IDR: Manufacturing Functional Laminated Composite Structures on Patterned Uneven Three-Dimensional Surface

Project: Research project

Description

Threedimensional (3D) microscale devices can be found in a wide range of applications, such as artificial human implant, insertable medical devices and wearable electronics. In spite of their extensive demands, however, 3D devices suffer from severe manufacturability limitations, specifically in the type of materials being used and their 3D microforming techniques. Microelectromechanical system (MEMS) is one type of microscale devices that is built on lithographybased micromanufacturing technology adopted from integrated circuits (IC) industry, which is only capable to provide quasi3D structures, in that the structures are based on projections of parallel sets of twodimensional patterns. As a result, there has been very limited success in manufacturing MEMS onto 3D surfaces. There is an urgent need to develop lowcost, highyield, fastshaping techniques that produce MEMS devices in 3D forms, and that can utilize a wide spectrum of materials, including elastic and ductile materials (e.g., polymers and metals), as well as brittle materials (e.g., Silicon, Silicon Dioxide and ZnO). This proposal will investigate an innovative and potentially transformative means to directly manufacture MEMS on 3D surface based on a newly developed 3D forming process, namely laser dynamic forming (LDF). The goal of this study is to arrive at an indepth understanding of the LDF process of laminated composite structures, and to implement it for highperformance fabrication of micro/nano devices on 3D surfaces. More specifically, the research objectives are: a) To study the processing mechanism of 3D LDF for multilayer laminated structures; b) To develop controlled fabrication of laminated structures on uneven 3D surfaces, c) To fabricate functional laminated composite structures; d) To characterize the physical properties of formed multilayer structures; and e) To provide the manufacturability of 3D LDF process and optimize it. The interdisciplinary nature of the proposal: As an interdisciplinary study, 3D manufacturing of microscale functional devices requires expertise from areas in microfunctional devices, micro manufacturing, and material and structure mechanics. The research team is composed of three faculties with different, yet complementary backgrounds. The proposed work is based on techniques developed by Dr. Yu for flexible MEMS devices, Dr. Cheng for 3D laser dynamic forming, and Dr. Jiang for plasticity at microscale and mechanics of flexible and stretchable electronics. This interdisciplinary research team has had previous successes in these closely related fields. Their collaborative preliminary studies, combined with the unique infrastructures available at Arizona State University and Purdue University lend high feasibility to the proposed research. Intellectual merit: The proposed research carries deep scientific knowledge and significant potential to realize an innovative and potentially transformative means for 3D manufacturing on micro or even nanoscale with high throughput, low cost and high yield capabilities. Specifically, a) this research will develop a universal 3D micromanufacturing technology, and potential breakthroughs in MEMS fabrication and the general area of micromanufacturing; b) a fundamental understanding of using LDF techniques to manufacture functional laminated composite materials on 3D surface for MEMS applications will be developed; c) a novel MEMS flexible temperature, pressure and shear stress sensor will provide a platform to utilize this manufacturing approach on real MEMS fabrication, which fuses the gaps between manufacturing, mechanics and device engineering. Broader impact: The successful development of the proposed manufacturing technology will have significant impact on the general area of flexible and stretchable MEMS devices, such as on various clinical and healthcare applications, flexible displays and smart textiles. This project will meet the c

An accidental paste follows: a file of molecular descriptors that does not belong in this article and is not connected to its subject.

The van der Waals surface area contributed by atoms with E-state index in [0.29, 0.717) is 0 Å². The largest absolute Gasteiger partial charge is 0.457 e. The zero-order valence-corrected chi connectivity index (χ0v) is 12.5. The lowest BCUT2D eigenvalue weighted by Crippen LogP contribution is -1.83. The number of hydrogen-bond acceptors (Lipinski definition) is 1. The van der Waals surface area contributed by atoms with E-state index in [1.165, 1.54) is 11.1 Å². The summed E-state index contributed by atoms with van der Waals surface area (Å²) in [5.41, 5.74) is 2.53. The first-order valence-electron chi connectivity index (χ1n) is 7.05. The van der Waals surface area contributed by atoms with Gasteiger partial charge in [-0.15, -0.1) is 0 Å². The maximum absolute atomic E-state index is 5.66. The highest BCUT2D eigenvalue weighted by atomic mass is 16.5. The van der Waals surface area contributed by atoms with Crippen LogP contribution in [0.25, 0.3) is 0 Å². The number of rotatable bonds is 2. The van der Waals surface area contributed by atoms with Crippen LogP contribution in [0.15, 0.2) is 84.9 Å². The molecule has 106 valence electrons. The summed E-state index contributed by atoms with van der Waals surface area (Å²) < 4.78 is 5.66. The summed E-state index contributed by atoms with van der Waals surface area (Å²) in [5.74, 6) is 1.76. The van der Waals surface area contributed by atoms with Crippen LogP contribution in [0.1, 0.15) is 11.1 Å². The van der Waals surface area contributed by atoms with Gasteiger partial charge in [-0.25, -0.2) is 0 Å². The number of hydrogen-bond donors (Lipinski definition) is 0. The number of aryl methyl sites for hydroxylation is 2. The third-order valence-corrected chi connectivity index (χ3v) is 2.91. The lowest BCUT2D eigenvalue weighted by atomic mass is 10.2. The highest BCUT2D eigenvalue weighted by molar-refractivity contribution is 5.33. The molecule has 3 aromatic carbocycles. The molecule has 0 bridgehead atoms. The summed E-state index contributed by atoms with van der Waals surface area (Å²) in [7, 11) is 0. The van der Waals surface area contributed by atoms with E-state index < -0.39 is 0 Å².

StatusFinished
Effective start/end date9/1/098/31/12

Funding

  • National Science Foundation (NSF): $220,263.00

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Laminated composites
Composite structures
MEMS
Lasers
Fabrication
Mechanics
Multilayers
Flexible displays
Electric fuses
Brittleness
Plasticity
Integrated circuits
Shear stress
Electronic equipment
Physical properties
Silica
Throughput
Silicon
Sensors
Composite materials